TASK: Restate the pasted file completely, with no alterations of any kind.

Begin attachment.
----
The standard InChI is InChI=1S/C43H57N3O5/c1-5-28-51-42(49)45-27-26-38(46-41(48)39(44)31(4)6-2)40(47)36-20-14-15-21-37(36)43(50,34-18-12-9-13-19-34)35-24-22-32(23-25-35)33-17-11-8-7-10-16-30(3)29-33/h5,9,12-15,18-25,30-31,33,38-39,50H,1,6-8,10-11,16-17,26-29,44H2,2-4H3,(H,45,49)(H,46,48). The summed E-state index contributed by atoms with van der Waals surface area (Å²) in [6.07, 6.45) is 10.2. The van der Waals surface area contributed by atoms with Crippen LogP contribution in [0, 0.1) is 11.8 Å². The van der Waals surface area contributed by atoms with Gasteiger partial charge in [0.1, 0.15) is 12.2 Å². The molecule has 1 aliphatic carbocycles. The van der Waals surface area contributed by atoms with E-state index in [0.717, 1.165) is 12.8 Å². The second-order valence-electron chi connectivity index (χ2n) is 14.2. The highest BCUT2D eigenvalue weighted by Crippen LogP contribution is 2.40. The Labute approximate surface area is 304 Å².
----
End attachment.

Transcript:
The standard InChI is InChI=1S/C43H57N3O5/c1-5-28-51-42(49)45-27-26-38(46-41(48)39(44)31(4)6-2)40(47)36-20-14-15-21-37(36)43(50,34-18-12-9-13-19-34)35-24-22-32(23-25-35)33-17-11-8-7-10-16-30(3)29-33/h5,9,12-15,18-25,30-31,33,38-39,50H,1,6-8,10-11,16-17,26-29,44H2,2-4H3,(H,45,49)(H,46,48). The summed E-state index contributed by atoms with van der Waals surface area (Å²) in [6.07, 6.45) is 10.2. The van der Waals surface area contributed by atoms with Crippen LogP contribution in [0, 0.1) is 11.8 Å². The van der Waals surface area contributed by atoms with Gasteiger partial charge in [0.1, 0.15) is 12.2 Å². The molecule has 1 aliphatic carbocycles. The van der Waals surface area contributed by atoms with E-state index in [0.717, 1.165) is 12.8 Å². The second-order valence-electron chi connectivity index (χ2n) is 14.2. The highest BCUT2D eigenvalue weighted by Crippen LogP contribution is 2.40. The Labute approximate surface area is 304 Å².